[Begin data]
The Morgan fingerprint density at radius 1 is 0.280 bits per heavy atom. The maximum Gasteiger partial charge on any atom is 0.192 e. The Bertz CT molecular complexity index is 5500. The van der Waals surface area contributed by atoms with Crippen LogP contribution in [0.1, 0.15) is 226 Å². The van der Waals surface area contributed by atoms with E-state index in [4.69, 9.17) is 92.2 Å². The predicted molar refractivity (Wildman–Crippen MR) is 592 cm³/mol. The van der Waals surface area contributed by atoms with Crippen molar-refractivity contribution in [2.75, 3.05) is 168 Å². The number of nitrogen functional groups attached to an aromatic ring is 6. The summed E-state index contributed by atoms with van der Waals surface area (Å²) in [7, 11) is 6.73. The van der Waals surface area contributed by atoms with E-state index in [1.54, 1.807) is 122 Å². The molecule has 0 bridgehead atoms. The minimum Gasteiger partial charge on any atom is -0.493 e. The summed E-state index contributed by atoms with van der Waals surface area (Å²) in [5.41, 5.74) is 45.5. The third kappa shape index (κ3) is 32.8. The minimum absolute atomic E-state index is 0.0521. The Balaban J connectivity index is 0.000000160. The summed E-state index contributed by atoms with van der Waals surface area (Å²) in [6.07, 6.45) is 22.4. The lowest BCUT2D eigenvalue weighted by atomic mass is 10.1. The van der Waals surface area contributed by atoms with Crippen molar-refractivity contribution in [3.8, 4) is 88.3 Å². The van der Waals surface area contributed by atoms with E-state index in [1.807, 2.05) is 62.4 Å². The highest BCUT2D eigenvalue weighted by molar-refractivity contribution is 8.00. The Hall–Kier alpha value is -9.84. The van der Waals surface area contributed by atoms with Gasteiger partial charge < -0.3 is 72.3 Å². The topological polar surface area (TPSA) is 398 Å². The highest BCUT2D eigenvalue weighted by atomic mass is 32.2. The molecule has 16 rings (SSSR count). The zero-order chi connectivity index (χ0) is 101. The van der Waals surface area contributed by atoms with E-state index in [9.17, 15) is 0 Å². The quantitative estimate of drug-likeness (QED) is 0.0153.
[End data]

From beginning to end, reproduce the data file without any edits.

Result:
The Morgan fingerprint density at radius 1 is 0.280 bits per heavy atom. The maximum Gasteiger partial charge on any atom is 0.192 e. The Bertz CT molecular complexity index is 5500. The van der Waals surface area contributed by atoms with Crippen LogP contribution in [0.1, 0.15) is 226 Å². The van der Waals surface area contributed by atoms with E-state index in [4.69, 9.17) is 92.2 Å². The predicted molar refractivity (Wildman–Crippen MR) is 592 cm³/mol. The van der Waals surface area contributed by atoms with Crippen molar-refractivity contribution in [2.75, 3.05) is 168 Å². The number of nitrogen functional groups attached to an aromatic ring is 6. The summed E-state index contributed by atoms with van der Waals surface area (Å²) in [7, 11) is 6.73. The van der Waals surface area contributed by atoms with E-state index in [1.54, 1.807) is 122 Å². The molecule has 0 bridgehead atoms. The minimum Gasteiger partial charge on any atom is -0.493 e. The summed E-state index contributed by atoms with van der Waals surface area (Å²) in [5.41, 5.74) is 45.5. The third kappa shape index (κ3) is 32.8. The minimum absolute atomic E-state index is 0.0521. The Balaban J connectivity index is 0.000000160. The summed E-state index contributed by atoms with van der Waals surface area (Å²) in [6.07, 6.45) is 22.4. The lowest BCUT2D eigenvalue weighted by atomic mass is 10.1. The van der Waals surface area contributed by atoms with Crippen molar-refractivity contribution in [3.8, 4) is 88.3 Å². The van der Waals surface area contributed by atoms with E-state index in [1.807, 2.05) is 62.4 Å². The highest BCUT2D eigenvalue weighted by molar-refractivity contribution is 8.00. The Hall–Kier alpha value is -9.84. The van der Waals surface area contributed by atoms with Gasteiger partial charge < -0.3 is 72.3 Å². The topological polar surface area (TPSA) is 398 Å². The highest BCUT2D eigenvalue weighted by atomic mass is 32.2. The molecule has 16 rings (SSSR count). The zero-order chi connectivity index (χ0) is 101. The van der Waals surface area contributed by atoms with E-state index in [9.17, 15) is 0 Å². The quantitative estimate of drug-likeness (QED) is 0.0153.